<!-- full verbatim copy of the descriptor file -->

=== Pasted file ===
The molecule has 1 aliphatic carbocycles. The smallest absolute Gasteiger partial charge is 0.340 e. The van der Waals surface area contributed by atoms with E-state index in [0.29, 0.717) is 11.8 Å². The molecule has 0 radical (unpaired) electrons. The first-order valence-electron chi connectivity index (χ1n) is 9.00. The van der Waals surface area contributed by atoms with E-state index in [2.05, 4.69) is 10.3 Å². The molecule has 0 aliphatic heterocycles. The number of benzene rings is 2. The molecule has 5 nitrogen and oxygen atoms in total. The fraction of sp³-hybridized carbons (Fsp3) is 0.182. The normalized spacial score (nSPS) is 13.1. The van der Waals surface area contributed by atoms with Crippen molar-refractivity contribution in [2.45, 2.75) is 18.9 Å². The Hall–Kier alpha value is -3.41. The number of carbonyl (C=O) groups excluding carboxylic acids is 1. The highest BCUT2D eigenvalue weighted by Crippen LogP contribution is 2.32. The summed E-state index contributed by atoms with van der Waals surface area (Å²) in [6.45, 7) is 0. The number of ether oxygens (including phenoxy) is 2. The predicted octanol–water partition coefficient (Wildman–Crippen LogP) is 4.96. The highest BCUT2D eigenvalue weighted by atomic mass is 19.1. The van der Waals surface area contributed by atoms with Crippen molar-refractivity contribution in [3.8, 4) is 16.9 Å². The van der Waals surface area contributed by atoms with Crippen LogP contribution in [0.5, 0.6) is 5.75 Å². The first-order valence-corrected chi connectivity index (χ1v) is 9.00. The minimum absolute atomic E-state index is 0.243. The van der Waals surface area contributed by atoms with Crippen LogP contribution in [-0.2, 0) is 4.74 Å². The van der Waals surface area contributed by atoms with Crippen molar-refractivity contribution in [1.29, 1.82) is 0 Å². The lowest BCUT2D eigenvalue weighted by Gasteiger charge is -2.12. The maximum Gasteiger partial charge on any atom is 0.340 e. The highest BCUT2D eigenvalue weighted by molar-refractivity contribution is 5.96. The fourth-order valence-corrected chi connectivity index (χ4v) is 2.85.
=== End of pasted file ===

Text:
The molecule has 1 aliphatic carbocycles. The smallest absolute Gasteiger partial charge is 0.340 e. The van der Waals surface area contributed by atoms with E-state index in [0.29, 0.717) is 11.8 Å². The molecule has 0 radical (unpaired) electrons. The first-order valence-electron chi connectivity index (χ1n) is 9.00. The van der Waals surface area contributed by atoms with E-state index in [2.05, 4.69) is 10.3 Å². The molecule has 0 aliphatic heterocycles. The number of benzene rings is 2. The molecule has 5 nitrogen and oxygen atoms in total. The fraction of sp³-hybridized carbons (Fsp3) is 0.182. The normalized spacial score (nSPS) is 13.1. The van der Waals surface area contributed by atoms with Crippen molar-refractivity contribution in [2.45, 2.75) is 18.9 Å². The Hall–Kier alpha value is -3.41. The number of carbonyl (C=O) groups excluding carboxylic acids is 1. The highest BCUT2D eigenvalue weighted by Crippen LogP contribution is 2.32. The summed E-state index contributed by atoms with van der Waals surface area (Å²) in [6.45, 7) is 0. The number of ether oxygens (including phenoxy) is 2. The predicted octanol–water partition coefficient (Wildman–Crippen LogP) is 4.96. The highest BCUT2D eigenvalue weighted by atomic mass is 19.1. The van der Waals surface area contributed by atoms with Crippen molar-refractivity contribution in [3.8, 4) is 16.9 Å². The van der Waals surface area contributed by atoms with Crippen LogP contribution in [0.5, 0.6) is 5.75 Å². The first-order valence-corrected chi connectivity index (χ1v) is 9.00. The minimum absolute atomic E-state index is 0.243. The van der Waals surface area contributed by atoms with Crippen LogP contribution in [-0.2, 0) is 4.74 Å². The van der Waals surface area contributed by atoms with Crippen molar-refractivity contribution in [1.29, 1.82) is 0 Å². The lowest BCUT2D eigenvalue weighted by Gasteiger charge is -2.12. The maximum Gasteiger partial charge on any atom is 0.340 e. The highest BCUT2D eigenvalue weighted by molar-refractivity contribution is 5.96. The fourth-order valence-corrected chi connectivity index (χ4v) is 2.85.